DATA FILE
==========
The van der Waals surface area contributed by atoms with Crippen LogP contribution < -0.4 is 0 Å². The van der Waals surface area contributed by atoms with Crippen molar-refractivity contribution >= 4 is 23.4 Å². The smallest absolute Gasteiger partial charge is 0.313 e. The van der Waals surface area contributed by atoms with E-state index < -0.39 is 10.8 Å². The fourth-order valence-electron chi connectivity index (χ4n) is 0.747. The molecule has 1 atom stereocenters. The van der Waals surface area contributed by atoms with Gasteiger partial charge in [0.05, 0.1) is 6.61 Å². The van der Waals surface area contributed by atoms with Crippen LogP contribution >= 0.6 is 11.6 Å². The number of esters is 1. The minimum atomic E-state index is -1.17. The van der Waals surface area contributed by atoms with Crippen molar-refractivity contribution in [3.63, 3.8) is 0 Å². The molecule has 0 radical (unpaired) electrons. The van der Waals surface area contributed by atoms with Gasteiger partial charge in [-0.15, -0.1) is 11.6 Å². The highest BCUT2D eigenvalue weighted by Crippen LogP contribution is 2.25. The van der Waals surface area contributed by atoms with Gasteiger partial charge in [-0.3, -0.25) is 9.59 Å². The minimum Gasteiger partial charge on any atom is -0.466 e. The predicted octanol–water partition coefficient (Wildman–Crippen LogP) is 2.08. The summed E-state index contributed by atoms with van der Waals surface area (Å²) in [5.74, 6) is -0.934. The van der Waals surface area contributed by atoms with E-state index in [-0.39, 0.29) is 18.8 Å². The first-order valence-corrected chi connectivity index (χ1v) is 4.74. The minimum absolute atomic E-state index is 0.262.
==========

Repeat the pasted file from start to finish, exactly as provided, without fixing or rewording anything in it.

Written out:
The van der Waals surface area contributed by atoms with Crippen LogP contribution < -0.4 is 0 Å². The van der Waals surface area contributed by atoms with Crippen molar-refractivity contribution >= 4 is 23.4 Å². The smallest absolute Gasteiger partial charge is 0.313 e. The van der Waals surface area contributed by atoms with E-state index < -0.39 is 10.8 Å². The fourth-order valence-electron chi connectivity index (χ4n) is 0.747. The molecule has 1 atom stereocenters. The van der Waals surface area contributed by atoms with Gasteiger partial charge in [0.05, 0.1) is 6.61 Å². The van der Waals surface area contributed by atoms with Crippen LogP contribution >= 0.6 is 11.6 Å². The number of esters is 1. The minimum atomic E-state index is -1.17. The van der Waals surface area contributed by atoms with Crippen molar-refractivity contribution in [3.63, 3.8) is 0 Å². The molecule has 0 radical (unpaired) electrons. The van der Waals surface area contributed by atoms with Gasteiger partial charge in [-0.15, -0.1) is 11.6 Å². The highest BCUT2D eigenvalue weighted by Crippen LogP contribution is 2.25. The van der Waals surface area contributed by atoms with Gasteiger partial charge in [-0.3, -0.25) is 9.59 Å². The minimum Gasteiger partial charge on any atom is -0.466 e. The predicted octanol–water partition coefficient (Wildman–Crippen LogP) is 2.08. The summed E-state index contributed by atoms with van der Waals surface area (Å²) in [5.74, 6) is -0.934. The van der Waals surface area contributed by atoms with E-state index in [-0.39, 0.29) is 18.8 Å². The first-order valence-corrected chi connectivity index (χ1v) is 4.74. The minimum absolute atomic E-state index is 0.262.